Without doubt one of the most iconic birds of the Yorkshire Dales, with their long, slender, downcurved bills, mottled brown plumage and distinctive melodious call, the Eurasian curlew is the most recognisable of the ground nesting birds that return to our region each spring. Yet due to a 50% drop in their UK population over the last 25 years, they are now designated as critically endangered.

'The facts about curlew make grim reading,' explains Ann Shadrake, executive director of environmental campaigning charity, Friends of the Dales. 'Their UK conservation status became red nine years ago which gives them the highest conservation priority. For them to cease being classified as critically endangered at least 10,000 more chicks need to survive each year than at present. That’s just to flatten off the population crash we have seen for decades. But there are signs of hope, particularly here in the uplands of the Yorkshire Dales as more farmers and conservationists are working together to try to save these incredible birds.'

Great British Life: One of the most iconic birds of the Yorkshire Dales. One of the most iconic birds of the Yorkshire Dales. (Image: Ann Shadrake)

Curlews start arriving back into Yorkshire early each year from their winter feeding habitats of tidal mudflats and saltmarshes around UK and European coasts. By March they return to the Yorkshire Dales re-establishing bonds with their partner and their breeding site. Astonishingly curlew can live for well over 20 years, often breeding with the same partner year on year for decades. Site faithful, they also return to the same farm, and even the same field to breed and raise their young.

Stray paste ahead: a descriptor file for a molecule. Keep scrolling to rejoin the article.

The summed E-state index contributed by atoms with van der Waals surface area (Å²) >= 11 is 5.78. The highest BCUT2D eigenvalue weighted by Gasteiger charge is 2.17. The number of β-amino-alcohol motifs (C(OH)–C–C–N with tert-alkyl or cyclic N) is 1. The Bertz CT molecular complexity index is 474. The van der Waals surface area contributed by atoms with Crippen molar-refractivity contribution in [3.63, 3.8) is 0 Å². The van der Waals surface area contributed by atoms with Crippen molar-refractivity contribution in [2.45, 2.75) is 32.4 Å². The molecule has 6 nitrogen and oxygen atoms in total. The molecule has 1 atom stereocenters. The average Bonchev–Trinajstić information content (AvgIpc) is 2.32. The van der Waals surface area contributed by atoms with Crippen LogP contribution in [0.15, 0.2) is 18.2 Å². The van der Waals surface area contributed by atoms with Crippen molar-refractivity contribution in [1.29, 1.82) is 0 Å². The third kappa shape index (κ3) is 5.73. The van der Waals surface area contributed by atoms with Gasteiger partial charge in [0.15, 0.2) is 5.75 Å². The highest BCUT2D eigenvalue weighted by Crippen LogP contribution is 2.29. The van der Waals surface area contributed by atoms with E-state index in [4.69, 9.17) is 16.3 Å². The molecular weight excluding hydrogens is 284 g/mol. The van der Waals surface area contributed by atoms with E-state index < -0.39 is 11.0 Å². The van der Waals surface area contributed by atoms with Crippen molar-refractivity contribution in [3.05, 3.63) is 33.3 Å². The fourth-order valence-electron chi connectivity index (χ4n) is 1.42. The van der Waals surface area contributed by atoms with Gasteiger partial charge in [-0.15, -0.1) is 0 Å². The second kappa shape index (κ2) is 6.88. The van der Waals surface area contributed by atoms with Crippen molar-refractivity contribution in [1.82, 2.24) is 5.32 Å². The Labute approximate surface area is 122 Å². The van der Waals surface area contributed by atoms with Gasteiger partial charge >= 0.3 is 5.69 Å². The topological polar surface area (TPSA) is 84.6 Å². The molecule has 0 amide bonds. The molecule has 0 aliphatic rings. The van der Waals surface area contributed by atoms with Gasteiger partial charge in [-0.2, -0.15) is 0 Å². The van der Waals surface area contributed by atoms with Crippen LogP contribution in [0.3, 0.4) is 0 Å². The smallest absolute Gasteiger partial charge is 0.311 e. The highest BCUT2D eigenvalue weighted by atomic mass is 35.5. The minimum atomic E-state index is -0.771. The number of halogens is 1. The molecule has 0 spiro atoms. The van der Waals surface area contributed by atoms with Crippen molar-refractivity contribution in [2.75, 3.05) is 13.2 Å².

As ground nesting birds, their eggs are simply laid straight onto the grassy ground in upland areas of rough pasture, heather moorland, boggy areas or in fields cut for silage or hay.

'The risks to curlew start as soon as the eggs are laid,' explains Ann. 'A mating pair will lay three to four eggs with each parent taking turns to incubate for shifts of 10-12 hours for about four weeks. Parents need to be constantly alert to threats from predators like gulls, crows, foxes or even sheep crushing or sometimes eating the eggs. Dogs roaming off the lead, even just a few feet from a path, can be a real threat, as their natural instincts can kick in causing them to scare the adults off and even eat the eggs. Sticking to paths and keeping your dog under control preferably on a short lead can really help give these waders the space they need to breed successfully.'

Great British Life: A curlew nest. A curlew nest. (Image: Ann Shadrake)

Curlew eggs hatch towards the end of May. Chicks have to find their own food from the get-go, with parents watching for predators which they try to frighten off by chasing and alarm calls.

'Human activity has impacted the decline of curlews the most,' adds Ann. If the curlews nest in a field now used for silage, the eggs and chicks stand little chance unless the farmer is able to spot, mark and avoid nests. '

Friends of the Dales has organised an outdoor art installation and awareness raising event on April 14 by the footpath that runs between Malham village and Janet’s Foss.

Visitors will encounter a clutch of life sized curlews crafted from foraged and recycled wire. Created by the charity’s young campaigners, led by Dales artist Lesley Knevitt, the day long event aims to engage people.

'The wire curlew sculptures look amazing. The team will also be handing out instructions detailing how to make them too, so anyone who is inspired and wants to create their own for their garden or community space can do so – the perfect way to share the message about this incredibly beautiful, yet incredibly vulnerable bird.'